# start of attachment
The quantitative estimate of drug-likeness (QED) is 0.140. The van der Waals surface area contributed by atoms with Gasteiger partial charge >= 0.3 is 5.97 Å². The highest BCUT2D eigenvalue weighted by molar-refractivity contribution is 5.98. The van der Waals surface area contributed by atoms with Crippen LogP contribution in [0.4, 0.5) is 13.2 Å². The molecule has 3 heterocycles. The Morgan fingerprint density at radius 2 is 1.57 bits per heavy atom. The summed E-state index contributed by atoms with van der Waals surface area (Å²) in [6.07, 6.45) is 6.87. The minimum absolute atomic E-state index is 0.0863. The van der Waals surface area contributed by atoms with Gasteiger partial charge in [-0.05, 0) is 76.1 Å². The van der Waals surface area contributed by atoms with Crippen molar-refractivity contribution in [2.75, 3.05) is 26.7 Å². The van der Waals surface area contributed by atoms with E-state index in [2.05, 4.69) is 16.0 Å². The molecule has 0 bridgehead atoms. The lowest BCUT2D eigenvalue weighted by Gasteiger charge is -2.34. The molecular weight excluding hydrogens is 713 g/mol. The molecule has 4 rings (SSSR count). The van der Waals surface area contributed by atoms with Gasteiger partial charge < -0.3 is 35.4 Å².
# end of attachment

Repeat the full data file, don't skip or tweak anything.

The quantitative estimate of drug-likeness (QED) is 0.140. The van der Waals surface area contributed by atoms with Gasteiger partial charge >= 0.3 is 5.97 Å². The highest BCUT2D eigenvalue weighted by molar-refractivity contribution is 5.98. The van der Waals surface area contributed by atoms with Crippen LogP contribution in [0.4, 0.5) is 13.2 Å². The molecule has 3 heterocycles. The Morgan fingerprint density at radius 2 is 1.57 bits per heavy atom. The summed E-state index contributed by atoms with van der Waals surface area (Å²) in [6.07, 6.45) is 6.87. The minimum absolute atomic E-state index is 0.0863. The van der Waals surface area contributed by atoms with Gasteiger partial charge in [-0.05, 0) is 76.1 Å². The van der Waals surface area contributed by atoms with Crippen molar-refractivity contribution in [2.75, 3.05) is 26.7 Å². The van der Waals surface area contributed by atoms with E-state index in [2.05, 4.69) is 16.0 Å². The molecule has 0 bridgehead atoms. The lowest BCUT2D eigenvalue weighted by Gasteiger charge is -2.34. The molecular weight excluding hydrogens is 713 g/mol. The molecule has 4 rings (SSSR count). The van der Waals surface area contributed by atoms with Gasteiger partial charge < -0.3 is 35.4 Å².